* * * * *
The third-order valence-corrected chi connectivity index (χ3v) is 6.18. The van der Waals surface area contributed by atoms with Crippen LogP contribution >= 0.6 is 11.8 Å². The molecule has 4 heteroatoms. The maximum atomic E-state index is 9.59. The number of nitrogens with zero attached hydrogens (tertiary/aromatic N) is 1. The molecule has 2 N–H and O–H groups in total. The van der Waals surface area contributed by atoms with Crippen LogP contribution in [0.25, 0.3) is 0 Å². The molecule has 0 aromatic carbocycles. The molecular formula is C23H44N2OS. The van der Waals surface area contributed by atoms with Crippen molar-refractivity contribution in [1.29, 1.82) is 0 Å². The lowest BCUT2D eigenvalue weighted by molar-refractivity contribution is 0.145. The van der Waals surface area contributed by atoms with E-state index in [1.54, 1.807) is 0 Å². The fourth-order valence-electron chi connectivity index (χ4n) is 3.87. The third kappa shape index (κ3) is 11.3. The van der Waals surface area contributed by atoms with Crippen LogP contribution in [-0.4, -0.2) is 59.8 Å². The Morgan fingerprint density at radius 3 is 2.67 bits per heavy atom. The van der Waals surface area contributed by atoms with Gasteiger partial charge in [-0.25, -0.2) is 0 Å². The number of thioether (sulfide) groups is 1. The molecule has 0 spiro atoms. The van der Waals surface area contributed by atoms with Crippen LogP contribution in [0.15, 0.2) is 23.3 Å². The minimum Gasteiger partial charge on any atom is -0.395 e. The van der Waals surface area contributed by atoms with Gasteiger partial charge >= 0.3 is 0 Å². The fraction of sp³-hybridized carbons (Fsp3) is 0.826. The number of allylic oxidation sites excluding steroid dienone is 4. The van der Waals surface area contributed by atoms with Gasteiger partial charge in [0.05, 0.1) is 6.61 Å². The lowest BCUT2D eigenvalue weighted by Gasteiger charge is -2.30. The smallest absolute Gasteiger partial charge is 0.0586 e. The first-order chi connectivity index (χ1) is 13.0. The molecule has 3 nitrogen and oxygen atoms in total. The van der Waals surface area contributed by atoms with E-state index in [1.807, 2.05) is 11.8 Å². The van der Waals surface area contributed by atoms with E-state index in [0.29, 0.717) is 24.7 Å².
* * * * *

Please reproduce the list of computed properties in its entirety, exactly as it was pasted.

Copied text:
The third-order valence-corrected chi connectivity index (χ3v) is 6.18. The van der Waals surface area contributed by atoms with Crippen LogP contribution >= 0.6 is 11.8 Å². The molecule has 4 heteroatoms. The maximum atomic E-state index is 9.59. The number of nitrogens with zero attached hydrogens (tertiary/aromatic N) is 1. The molecule has 2 N–H and O–H groups in total. The van der Waals surface area contributed by atoms with Crippen LogP contribution in [0.25, 0.3) is 0 Å². The molecule has 0 aromatic carbocycles. The molecular formula is C23H44N2OS. The van der Waals surface area contributed by atoms with Crippen molar-refractivity contribution in [1.29, 1.82) is 0 Å². The lowest BCUT2D eigenvalue weighted by molar-refractivity contribution is 0.145. The van der Waals surface area contributed by atoms with E-state index in [1.54, 1.807) is 0 Å². The fourth-order valence-electron chi connectivity index (χ4n) is 3.87. The third kappa shape index (κ3) is 11.3. The van der Waals surface area contributed by atoms with Crippen LogP contribution in [-0.4, -0.2) is 59.8 Å². The Morgan fingerprint density at radius 3 is 2.67 bits per heavy atom. The van der Waals surface area contributed by atoms with Gasteiger partial charge in [-0.25, -0.2) is 0 Å². The number of thioether (sulfide) groups is 1. The molecule has 0 spiro atoms. The van der Waals surface area contributed by atoms with Crippen LogP contribution in [0.15, 0.2) is 23.3 Å². The minimum Gasteiger partial charge on any atom is -0.395 e. The van der Waals surface area contributed by atoms with Gasteiger partial charge >= 0.3 is 0 Å². The fraction of sp³-hybridized carbons (Fsp3) is 0.826. The number of allylic oxidation sites excluding steroid dienone is 4. The van der Waals surface area contributed by atoms with Gasteiger partial charge in [0.05, 0.1) is 6.61 Å². The lowest BCUT2D eigenvalue weighted by Gasteiger charge is -2.30. The smallest absolute Gasteiger partial charge is 0.0586 e. The first-order chi connectivity index (χ1) is 13.0. The molecule has 3 nitrogen and oxygen atoms in total. The van der Waals surface area contributed by atoms with E-state index in [1.807, 2.05) is 11.8 Å². The van der Waals surface area contributed by atoms with E-state index in [0.29, 0.717) is 24.7 Å².